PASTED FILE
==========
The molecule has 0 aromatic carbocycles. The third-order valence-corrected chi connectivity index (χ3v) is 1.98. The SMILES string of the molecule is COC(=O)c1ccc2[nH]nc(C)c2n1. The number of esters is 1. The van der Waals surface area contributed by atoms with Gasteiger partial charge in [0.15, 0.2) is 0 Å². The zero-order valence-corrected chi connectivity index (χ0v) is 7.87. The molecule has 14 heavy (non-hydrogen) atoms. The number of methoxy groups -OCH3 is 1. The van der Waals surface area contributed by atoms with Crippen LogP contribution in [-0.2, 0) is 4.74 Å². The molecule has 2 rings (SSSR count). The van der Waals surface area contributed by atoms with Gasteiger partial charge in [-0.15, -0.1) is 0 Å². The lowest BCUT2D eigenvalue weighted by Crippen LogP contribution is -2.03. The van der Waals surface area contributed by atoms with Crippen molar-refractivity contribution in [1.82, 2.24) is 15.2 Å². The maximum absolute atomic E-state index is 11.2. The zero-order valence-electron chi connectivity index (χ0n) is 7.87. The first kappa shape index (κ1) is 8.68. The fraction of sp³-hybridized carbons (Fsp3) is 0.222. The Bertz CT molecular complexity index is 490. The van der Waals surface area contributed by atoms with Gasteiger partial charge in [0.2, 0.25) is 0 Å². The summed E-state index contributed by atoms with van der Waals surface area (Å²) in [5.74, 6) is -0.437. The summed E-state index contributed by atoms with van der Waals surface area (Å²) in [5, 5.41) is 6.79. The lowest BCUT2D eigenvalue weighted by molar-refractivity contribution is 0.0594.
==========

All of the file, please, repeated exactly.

The molecule has 0 aromatic carbocycles. The third-order valence-corrected chi connectivity index (χ3v) is 1.98. The SMILES string of the molecule is COC(=O)c1ccc2[nH]nc(C)c2n1. The number of esters is 1. The van der Waals surface area contributed by atoms with Gasteiger partial charge in [0.15, 0.2) is 0 Å². The zero-order valence-corrected chi connectivity index (χ0v) is 7.87. The molecule has 14 heavy (non-hydrogen) atoms. The number of methoxy groups -OCH3 is 1. The van der Waals surface area contributed by atoms with Crippen LogP contribution in [-0.2, 0) is 4.74 Å². The molecule has 2 rings (SSSR count). The van der Waals surface area contributed by atoms with Gasteiger partial charge in [-0.15, -0.1) is 0 Å². The lowest BCUT2D eigenvalue weighted by Crippen LogP contribution is -2.03. The van der Waals surface area contributed by atoms with Crippen molar-refractivity contribution in [1.82, 2.24) is 15.2 Å². The maximum absolute atomic E-state index is 11.2. The zero-order valence-electron chi connectivity index (χ0n) is 7.87. The first kappa shape index (κ1) is 8.68. The fraction of sp³-hybridized carbons (Fsp3) is 0.222. The Bertz CT molecular complexity index is 490. The van der Waals surface area contributed by atoms with Gasteiger partial charge in [0.2, 0.25) is 0 Å². The summed E-state index contributed by atoms with van der Waals surface area (Å²) in [5.74, 6) is -0.437. The summed E-state index contributed by atoms with van der Waals surface area (Å²) in [5, 5.41) is 6.79. The lowest BCUT2D eigenvalue weighted by molar-refractivity contribution is 0.0594.